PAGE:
Red Hat joins the DPDK Project

Today, the DPDK community announced during the Open Networking Summit that they are moving the project to the Linux Foundation, and creating a new governance structure to enable companies to engage with the project, and pool resources to promote the DPDK community. As a long-time contributor to DPDK, Red Hat is proud to be a founding Gold member of the new DPDK Project initiative under the Linux Foundation.

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SDN with Red Hat OpenStack Platform: OpenDaylight Integration

OpenDaylight is an open source project under the Linux Foundation with the goal of furthering the adoption and innovation of software-defined networking (SDN) through the creation of a common industry supported platform. Red Hat is a Platinum Founding member of OpenDaylight and part of the community alongside a list of participants that covers the gamut  from individual contributors to large network companies, making it a powerful and innovative engine that can cover many use-cases.

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OpenStack Use Cases – New Analyst Papers and Webinar Now Available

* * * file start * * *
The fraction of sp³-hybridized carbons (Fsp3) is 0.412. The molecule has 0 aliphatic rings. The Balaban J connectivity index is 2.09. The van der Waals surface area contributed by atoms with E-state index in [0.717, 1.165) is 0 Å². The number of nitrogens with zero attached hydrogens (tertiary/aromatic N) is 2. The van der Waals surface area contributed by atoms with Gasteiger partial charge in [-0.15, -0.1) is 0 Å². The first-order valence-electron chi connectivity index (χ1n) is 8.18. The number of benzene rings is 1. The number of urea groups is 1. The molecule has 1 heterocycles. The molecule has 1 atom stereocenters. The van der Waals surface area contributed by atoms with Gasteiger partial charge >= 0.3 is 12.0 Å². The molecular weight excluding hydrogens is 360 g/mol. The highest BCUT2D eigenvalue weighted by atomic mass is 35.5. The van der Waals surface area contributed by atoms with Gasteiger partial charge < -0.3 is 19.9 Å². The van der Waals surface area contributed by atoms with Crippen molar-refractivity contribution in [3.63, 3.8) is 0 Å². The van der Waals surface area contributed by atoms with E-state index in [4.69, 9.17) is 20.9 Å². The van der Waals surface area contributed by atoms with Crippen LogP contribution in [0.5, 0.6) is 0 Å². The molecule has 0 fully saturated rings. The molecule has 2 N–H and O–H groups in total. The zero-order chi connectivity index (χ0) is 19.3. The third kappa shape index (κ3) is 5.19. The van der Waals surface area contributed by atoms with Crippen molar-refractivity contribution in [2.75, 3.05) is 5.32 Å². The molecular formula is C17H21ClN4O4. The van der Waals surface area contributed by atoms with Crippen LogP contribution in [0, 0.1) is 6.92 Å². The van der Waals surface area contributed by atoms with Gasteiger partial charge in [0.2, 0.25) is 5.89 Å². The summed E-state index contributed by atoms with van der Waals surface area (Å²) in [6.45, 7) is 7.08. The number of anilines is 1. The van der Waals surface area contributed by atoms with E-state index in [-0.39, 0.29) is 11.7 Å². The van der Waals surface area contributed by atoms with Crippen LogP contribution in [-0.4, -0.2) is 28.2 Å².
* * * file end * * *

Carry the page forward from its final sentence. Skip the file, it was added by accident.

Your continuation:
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As the OpenStack market continues to mature, some organizations have made the move and put OpenStack projects into production. They have done this in a variety of ways for a variety of reasons. However, other organizations have waited to see what these first-movers are doing with it and whether or not they are successful before exploring for themselves.

As such, we’re pleased to announce the availability of 4 new analyst white papers from 451 Research on how organizations are using OpenStack in production. The information in these papers is based on 451 Research’s own insights as well as interviews with customers who have put OpenStack into production.

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9 tips to properly configure your OpenStack Instance

In OpenStack jargon, an Instance is a Virtual Machine, the guest workload. It boots from an operating system image, and it is configured with a certain amount of CPU, RAM and disk space, amongst other parameters such as networking or security settings.

In this blog post kindly contributed by Marko Myllynen we’ll explore nine configuration and optimization options that will help you achieve the required performance, reliability and security that you need for your workloads.